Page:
Australia's first recession in nearly three decades may be easing, Reserve Bank deputy governor Dr Guy Debelle has told Senate estimates.
Nearly five months after Treasurer Josh Frydenberg confirmed Australia had fallen into the first recession since 1990 amid the coronavirus pandemic, Dr Debelle said there were signs the economy was looking up.
"At the moment, our best guess at the moment it looks like the country probably recorded positive growth [during the September quarter], rather than negative [growth]," Dr Debelle said.
Dr Debelle said the result was likely due to the strength of the overall economy, as well as the hit to Victoria being not as bad as was feared originally.
"The strength of the growth elsewhere in the country was more than the drag from Victoria, and possibly the drag from Victoria was a little less than what we'd guessed back in August," Dr Debelle said.
The Reserve Bank will release its next statement on monetary policy next Friday.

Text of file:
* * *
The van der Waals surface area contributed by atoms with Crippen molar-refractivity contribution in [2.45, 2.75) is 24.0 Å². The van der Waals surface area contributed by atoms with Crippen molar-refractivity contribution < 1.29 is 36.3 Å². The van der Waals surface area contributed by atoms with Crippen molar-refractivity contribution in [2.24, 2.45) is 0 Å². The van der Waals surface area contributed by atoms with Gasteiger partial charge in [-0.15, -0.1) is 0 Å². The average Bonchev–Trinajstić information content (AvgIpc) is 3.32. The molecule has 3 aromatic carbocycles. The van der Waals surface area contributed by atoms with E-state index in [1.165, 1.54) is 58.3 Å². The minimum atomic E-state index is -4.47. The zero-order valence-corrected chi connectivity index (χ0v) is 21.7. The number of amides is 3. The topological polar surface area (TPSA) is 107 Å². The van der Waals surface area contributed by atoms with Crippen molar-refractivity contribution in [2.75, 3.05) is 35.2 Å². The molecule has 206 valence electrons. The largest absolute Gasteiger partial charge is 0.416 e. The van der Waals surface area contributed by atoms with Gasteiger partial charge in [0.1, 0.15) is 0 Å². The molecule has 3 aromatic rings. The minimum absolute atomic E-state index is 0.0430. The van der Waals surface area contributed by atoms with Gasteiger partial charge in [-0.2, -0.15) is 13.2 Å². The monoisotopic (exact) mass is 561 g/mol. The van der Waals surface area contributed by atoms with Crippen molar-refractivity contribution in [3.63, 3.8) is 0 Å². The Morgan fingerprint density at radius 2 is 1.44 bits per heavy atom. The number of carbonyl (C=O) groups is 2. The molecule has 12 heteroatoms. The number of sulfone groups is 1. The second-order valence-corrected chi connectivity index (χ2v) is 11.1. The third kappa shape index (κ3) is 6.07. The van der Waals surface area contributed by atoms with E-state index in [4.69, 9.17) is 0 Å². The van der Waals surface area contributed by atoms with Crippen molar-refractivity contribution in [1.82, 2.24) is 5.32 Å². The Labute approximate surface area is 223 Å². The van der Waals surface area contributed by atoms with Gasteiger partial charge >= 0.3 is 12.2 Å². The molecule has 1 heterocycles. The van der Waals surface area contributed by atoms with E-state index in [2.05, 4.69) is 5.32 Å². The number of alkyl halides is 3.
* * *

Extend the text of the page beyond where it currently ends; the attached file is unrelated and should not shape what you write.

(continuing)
It will also hand down a decision on interest rates on Tuesday.
The RBA's August outlook had warned the containment measures in Victoria would help shave at least 2 percentage points from national growth in the September quarter.
However it noted: "A stronger economic recovery is possible if faster progress in controlling the virus is achieved in the near term."
It came as Prime Minister Scott Morrison warned "we cannot look to a future of lockdowns as a way of managing this virus".
While he welcomed the easing of restrictions in Victoria, Mr Morrison said, "borders and lockdowns are not demonstration or evidence of success".
"They are not evidence of success, they are evidence of outbreaks that have got out of control," he said.
"What we must do is ensure we have the testing and the tracing and the isolation and the quarantine options and all of these things which national cabinet and my cabinet are working to deliver for Australians because we are going to open safely and we are going to safely remain open."